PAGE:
Why shopping around for the best interest rates can really benefit you

A shopping trolley at the supermarket

Since the start of the coronavirus pandemic, Brits have been hard-pressed to find a savings account that offers reasonable returns for their money.

When the Bank of England (BoE) slashed the base rate to only 0.1% in March 2020, many banks and building societies followed suit by lowering their interest rates.

If you want your money to grow effectively, shopping around between providers can really benefit you. According to recent research published in Moneyfacts, savers are missing out on around £2 billion each year by not doing so.

With rising inflation, shopping around for an account that helps your savings to grow can be very useful, so read on to find out why.

Inflation erodes the buying power of your cash over time

During periods of economic uncertainty, it can be useful to have an easy-to-access pot of money, in case you need cash at short notice. As we mentioned in a previous article, keeping a rainy day fund can be a great way to gain more financial resilience.

However, it can sometimes be risky to hold too much of your money in this way due to the impact of inflation. Essentially, if your wealth doesn’t grow as fast as the increase in prices, the buying power of your cash is being eroded.

A useful tool to see the effect of this over time is the BoE’s inflation calculator, which shows the change in prices over time.

For example, in 2021 it would have cost you £22,844 to buy the same goods and services that cost £10,000 in 1991. That’s due to an average rate of inflation of 2.8% over those 30 years.

In recent months, the cost of many goods and services has been rising. According to figures from the Office for National Statistics, the rate of inflation rose by 6.2% in the year to February 2022.

With the buying power of your cash being steadily eroded, it’s important to shop around to find an account that offers you a reasonable rate of returns.

You could consider using an ISA to store your cash due to their valuable tax benefits

With inflation so high, and the BoE’s base rate so low, cash savings may struggle in the coming months as their real value is eroded. However, by finding an account that offers a good rate of return, you can at least minimise the effect that this will have on your money.

If you want to find the account providers who offer the highest returns, many newspapers and online resources publish tables of this data. These can be a useful tool when shopping around.

For example, according to Moneyfacts, as of 12 April, the highest interest rate for an easy access savings account was 1%.

Of course, one alternative that you could consider is to save with a Cash ISA. One of the benefits of doing so is that any interest you earn is exempt from Income Tax.

However, it’s important to be aware that many of these accounts will offer a similar, or sometimes lower, rate of return to a typical savings account. According to Moneyfacts, the highest interest rate for an easy-access Cash ISA was 1%, as of 12 April.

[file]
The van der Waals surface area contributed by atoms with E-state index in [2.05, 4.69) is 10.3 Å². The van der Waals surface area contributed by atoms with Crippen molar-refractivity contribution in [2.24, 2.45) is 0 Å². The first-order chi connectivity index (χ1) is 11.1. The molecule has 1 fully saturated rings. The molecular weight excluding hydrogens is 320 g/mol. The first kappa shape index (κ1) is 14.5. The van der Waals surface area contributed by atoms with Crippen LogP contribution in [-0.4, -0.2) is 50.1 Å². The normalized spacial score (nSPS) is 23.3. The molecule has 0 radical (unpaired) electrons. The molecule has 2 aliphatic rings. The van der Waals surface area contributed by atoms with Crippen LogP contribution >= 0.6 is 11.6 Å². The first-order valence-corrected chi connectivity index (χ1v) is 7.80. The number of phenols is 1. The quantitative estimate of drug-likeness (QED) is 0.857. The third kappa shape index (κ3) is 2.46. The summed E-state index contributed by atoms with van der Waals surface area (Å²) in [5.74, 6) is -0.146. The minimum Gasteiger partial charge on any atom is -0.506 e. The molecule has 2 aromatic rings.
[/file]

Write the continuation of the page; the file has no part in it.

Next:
Of course, another alternative to this is to invest a portion of your wealth, such as with a Stocks and Shares ISA. This can help it to keep pace with the rate of inflation, so your money can continue to grow in real terms.

Keeping excess cash in a fixed-term bond could be useful for business owners

For business owners, keeping an emergency fund of cash can be especially important, as it can provide an invaluable safety net in case your company ever goes through a rough patch.

Typically, many experts recommend that you keep around three months’ worth of operating expenses in an easy-to-access account, in case you need it at short notice. For example, if you have to pay a large and unexpected expense.

According to data from the Shawbrook bank, small and medium-sized businesses (SME) have more than £86 billion sitting in savings accounts that pay a low rate of interest. By switching provider, these companies could be earning an additional £4.2 billion each year.

Of course, unlike with individual savers, who might be able to invest a portion of their wealth, it can be much more useful for SMEs to keep their savings in cash. While keeping several months of expenses in an easy access account is useful, you may want to consider keeping some spare cash in a fixed-term bond.

While you won’t be able to access it until the period is up, you can potentially see a much greater interest rate on your money.

Of course, if you’re worried about the impact that inflation could have on your business, seeking professional advice can benefit you. Working with a planner can help you to make an informed decision with your finances, helping you to minimise its impact.

Get in touch

If you want to grow your wealth more effectively to resist rising inflation, we can help. Please email or call 01454 416653 to find out how.

Please note:

The value of your investments (and any income from them) can go down as well as up and you may not get back the full amount you invested. Past performance is not a reliable indicator of future performance. Investments should be considered over the longer term and should fit in with your overall attitude to risk and financial circumstances.

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